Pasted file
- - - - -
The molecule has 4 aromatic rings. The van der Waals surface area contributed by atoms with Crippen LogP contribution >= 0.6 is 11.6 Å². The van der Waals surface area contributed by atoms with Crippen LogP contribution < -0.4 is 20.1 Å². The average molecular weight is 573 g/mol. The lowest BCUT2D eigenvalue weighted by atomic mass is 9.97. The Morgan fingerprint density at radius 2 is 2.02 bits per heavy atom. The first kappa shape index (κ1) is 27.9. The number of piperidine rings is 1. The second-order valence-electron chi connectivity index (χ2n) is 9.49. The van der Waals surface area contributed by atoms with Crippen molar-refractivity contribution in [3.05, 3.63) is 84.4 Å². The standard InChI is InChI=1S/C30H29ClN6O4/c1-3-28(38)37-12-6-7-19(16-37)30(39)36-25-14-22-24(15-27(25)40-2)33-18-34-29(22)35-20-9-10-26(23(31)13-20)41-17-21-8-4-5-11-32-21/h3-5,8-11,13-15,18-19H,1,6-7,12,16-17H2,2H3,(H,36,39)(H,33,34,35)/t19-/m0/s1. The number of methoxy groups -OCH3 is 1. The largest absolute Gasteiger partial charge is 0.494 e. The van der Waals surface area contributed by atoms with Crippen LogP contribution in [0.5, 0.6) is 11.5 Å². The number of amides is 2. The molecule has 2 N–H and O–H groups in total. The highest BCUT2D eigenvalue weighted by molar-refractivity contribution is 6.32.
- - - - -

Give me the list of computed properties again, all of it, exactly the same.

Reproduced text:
The molecule has 4 aromatic rings. The van der Waals surface area contributed by atoms with Crippen LogP contribution >= 0.6 is 11.6 Å². The van der Waals surface area contributed by atoms with Crippen LogP contribution < -0.4 is 20.1 Å². The average molecular weight is 573 g/mol. The lowest BCUT2D eigenvalue weighted by atomic mass is 9.97. The Morgan fingerprint density at radius 2 is 2.02 bits per heavy atom. The first kappa shape index (κ1) is 27.9. The number of piperidine rings is 1. The second-order valence-electron chi connectivity index (χ2n) is 9.49. The van der Waals surface area contributed by atoms with Crippen molar-refractivity contribution in [3.05, 3.63) is 84.4 Å². The standard InChI is InChI=1S/C30H29ClN6O4/c1-3-28(38)37-12-6-7-19(16-37)30(39)36-25-14-22-24(15-27(25)40-2)33-18-34-29(22)35-20-9-10-26(23(31)13-20)41-17-21-8-4-5-11-32-21/h3-5,8-11,13-15,18-19H,1,6-7,12,16-17H2,2H3,(H,36,39)(H,33,34,35)/t19-/m0/s1. The number of methoxy groups -OCH3 is 1. The largest absolute Gasteiger partial charge is 0.494 e. The van der Waals surface area contributed by atoms with Crippen LogP contribution in [0.5, 0.6) is 11.5 Å². The number of amides is 2. The molecule has 2 N–H and O–H groups in total. The highest BCUT2D eigenvalue weighted by molar-refractivity contribution is 6.32.